This example is still European, but I had a grand uncle named ‘Surendra Nihal Singh’, a late journalist, born in India. For him, I have always been told that Surendra was his given name, and the Nihal Singh part is a bit difficult. I’ve been told that Singh means lion, and tend to think that it is sort of a family nickname. When I ignore that, his name still fits the European ‘standard’.

We need to throw that whole European idea overboard for Vietnam, where the given name comes at the end, and what we see as the family name also has two components, I’ve been told. I had two fellow students from Vietnam and they told me that.

And since I can’t ask them, I asked ChatGPT:

Yes, of course! Vietnamese names have a specific structure, which consists of three parts: the family name (ho), the middle name (ten dem), and the given name (ten).

Family name (ho): The family name appears first in Vietnamese names and is passed down from the father to all of his children. Vietnamese family names are often one syllable and can be quite common, with some surnames being shared by a large number of people.

Middle name (ten dem): The middle name is also known as the "secondary name" and is used to differentiate individuals who share the same family name. It appears after the family name and can be one or two syllables long. The middle name is usually chosen to have a specific meaning, such as a virtue or a desirable quality.

Given name (ten): The given name appears last and is chosen by the individual or their parents. It is often two syllables long and can be chosen for its meaning, sound, or to honor a family member or historical figure.

So, for example, in the name “Nguyen Van Minh,” “Nguyen” is the family name, “Van” is the middle name, and “Minh” is the given name.

This suggests that the list approach is fine for all names and cultures that I know, if we can mark individual parts as a family name, middle name, clan name, etc., and use separators.

It might be nice to let users choose a different set of name components for sorting vs. display. For example, if my display format is “Surname Suffix, Title Given” I might prefer to sort as “Surname, Given”.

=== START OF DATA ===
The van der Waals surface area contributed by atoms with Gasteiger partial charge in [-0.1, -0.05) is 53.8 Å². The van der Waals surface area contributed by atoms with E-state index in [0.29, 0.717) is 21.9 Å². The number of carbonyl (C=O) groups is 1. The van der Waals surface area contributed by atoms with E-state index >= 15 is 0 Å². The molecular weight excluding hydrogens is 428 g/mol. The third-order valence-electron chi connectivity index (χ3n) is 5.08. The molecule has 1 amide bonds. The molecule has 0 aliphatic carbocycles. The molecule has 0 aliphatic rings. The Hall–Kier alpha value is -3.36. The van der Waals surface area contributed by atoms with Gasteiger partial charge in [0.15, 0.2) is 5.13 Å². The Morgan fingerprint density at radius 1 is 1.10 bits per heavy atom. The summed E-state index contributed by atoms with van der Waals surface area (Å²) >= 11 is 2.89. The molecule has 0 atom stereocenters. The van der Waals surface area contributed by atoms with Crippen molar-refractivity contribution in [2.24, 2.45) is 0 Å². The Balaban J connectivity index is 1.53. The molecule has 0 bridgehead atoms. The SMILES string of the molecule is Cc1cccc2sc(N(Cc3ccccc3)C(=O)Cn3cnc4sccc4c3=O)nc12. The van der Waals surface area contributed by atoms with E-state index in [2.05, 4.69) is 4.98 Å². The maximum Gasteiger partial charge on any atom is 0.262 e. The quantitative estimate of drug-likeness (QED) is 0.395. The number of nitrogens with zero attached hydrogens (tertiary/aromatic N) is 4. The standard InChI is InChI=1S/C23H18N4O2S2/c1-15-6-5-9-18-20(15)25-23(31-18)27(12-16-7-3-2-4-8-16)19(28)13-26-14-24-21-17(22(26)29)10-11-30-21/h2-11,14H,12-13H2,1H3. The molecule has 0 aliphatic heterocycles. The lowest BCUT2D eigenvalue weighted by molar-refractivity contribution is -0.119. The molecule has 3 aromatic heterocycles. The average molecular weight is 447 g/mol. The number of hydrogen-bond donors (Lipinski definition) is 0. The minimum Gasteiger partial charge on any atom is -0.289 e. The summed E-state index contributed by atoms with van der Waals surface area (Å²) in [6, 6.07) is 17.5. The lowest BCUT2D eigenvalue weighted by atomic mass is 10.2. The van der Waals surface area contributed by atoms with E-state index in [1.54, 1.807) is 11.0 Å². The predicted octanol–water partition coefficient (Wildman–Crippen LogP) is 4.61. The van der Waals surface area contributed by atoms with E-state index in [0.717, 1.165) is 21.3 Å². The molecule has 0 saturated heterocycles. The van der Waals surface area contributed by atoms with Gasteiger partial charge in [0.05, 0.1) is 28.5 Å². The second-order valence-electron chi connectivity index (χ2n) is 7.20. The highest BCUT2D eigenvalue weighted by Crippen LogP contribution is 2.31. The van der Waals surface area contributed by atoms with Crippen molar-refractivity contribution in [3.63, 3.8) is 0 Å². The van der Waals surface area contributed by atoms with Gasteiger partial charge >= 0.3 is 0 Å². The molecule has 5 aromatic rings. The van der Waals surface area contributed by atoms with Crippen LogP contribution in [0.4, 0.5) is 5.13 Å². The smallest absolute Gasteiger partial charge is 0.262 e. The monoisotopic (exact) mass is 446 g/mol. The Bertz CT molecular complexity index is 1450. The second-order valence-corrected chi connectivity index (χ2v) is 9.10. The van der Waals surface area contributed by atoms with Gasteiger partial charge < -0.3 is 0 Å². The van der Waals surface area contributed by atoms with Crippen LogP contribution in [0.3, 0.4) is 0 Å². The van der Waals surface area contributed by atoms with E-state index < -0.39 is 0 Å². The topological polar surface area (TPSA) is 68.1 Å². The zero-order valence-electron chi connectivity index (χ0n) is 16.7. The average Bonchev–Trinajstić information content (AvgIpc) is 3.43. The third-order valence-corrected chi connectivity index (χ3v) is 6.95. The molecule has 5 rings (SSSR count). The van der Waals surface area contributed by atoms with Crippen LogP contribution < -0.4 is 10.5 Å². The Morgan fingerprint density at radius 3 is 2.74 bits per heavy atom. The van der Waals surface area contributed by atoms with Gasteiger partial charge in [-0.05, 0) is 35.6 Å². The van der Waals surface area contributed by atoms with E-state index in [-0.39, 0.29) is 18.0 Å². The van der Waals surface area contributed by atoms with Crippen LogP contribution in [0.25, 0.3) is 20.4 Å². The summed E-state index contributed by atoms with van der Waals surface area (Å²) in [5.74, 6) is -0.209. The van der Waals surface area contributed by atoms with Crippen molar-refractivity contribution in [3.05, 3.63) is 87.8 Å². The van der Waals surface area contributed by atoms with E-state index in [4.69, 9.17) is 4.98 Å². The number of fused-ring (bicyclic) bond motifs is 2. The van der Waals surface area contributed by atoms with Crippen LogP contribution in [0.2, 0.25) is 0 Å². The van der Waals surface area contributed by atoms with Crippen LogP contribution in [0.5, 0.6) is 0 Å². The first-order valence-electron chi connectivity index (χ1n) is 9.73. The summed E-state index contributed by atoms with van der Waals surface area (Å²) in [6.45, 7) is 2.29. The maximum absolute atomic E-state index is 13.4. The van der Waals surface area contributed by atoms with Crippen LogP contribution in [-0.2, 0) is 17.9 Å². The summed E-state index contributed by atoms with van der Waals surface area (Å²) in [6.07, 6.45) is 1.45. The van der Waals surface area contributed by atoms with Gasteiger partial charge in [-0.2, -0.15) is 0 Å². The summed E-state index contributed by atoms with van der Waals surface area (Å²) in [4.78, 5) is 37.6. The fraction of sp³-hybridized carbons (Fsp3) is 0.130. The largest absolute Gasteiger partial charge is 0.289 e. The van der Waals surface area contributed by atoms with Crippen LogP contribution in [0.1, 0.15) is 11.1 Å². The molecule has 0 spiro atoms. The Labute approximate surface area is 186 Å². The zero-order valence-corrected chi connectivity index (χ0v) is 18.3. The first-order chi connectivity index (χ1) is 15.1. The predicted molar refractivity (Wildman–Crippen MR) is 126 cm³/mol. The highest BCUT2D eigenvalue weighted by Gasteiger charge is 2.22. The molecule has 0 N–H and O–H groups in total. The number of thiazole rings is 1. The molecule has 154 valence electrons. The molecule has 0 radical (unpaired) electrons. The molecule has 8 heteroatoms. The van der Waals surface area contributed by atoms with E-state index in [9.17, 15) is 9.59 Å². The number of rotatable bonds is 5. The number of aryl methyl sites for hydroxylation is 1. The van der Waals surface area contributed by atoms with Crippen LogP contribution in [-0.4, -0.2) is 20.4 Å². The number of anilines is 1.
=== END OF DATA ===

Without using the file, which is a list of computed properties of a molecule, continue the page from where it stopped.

I’m not sure if it would. I currently use the feature for grouping surnames, with a patch for the sorting within the group.

In each name’s Name Editor window, the default Display and Sort can be individually altered.

Except that apart from the built-in options, the Default format (defined by Gramps preferences) is shared by Sort and Display. There is only one possibility in Gramps Preferences for name format in Display tab. As such, you can have only one customised format while you’d need two if you want to separate display from sorting.

True. Ideally, I would love to see independent defaults for Display and Sort. But in the person’s Name Editor, the single default option can be overridden to use a different display name option and/or to use a different sort option. These overrides will accept both the built-in name options or custom name option built by the user.

My default set in Preferences is “Title Given "Nickname" Surname, Suffix”. This works well for most relatives except for people with a Title. For these records I manually override the sort option to “Given Surname, Suffix, Title”. The same is true for displayed names where the Title needs to precede just the Surname. These records will receive both a new sort name and a new display name.

I wonder if there’s a way to append birthyear-deathyear to the sort key?

It’d be helpful to sort all the namesakes by generation.

While we’re at discussing names, I’d like to mention nicknames: currently nicknames are related to a name and there can be only one (per name). I know a few people who have different nicknames depending on the context. For instance, one family nickname and one scout one.
So the idea of a name being defined as a list of components with their qualifier would definitely help here, the context being given by a note as in the current model, for instance.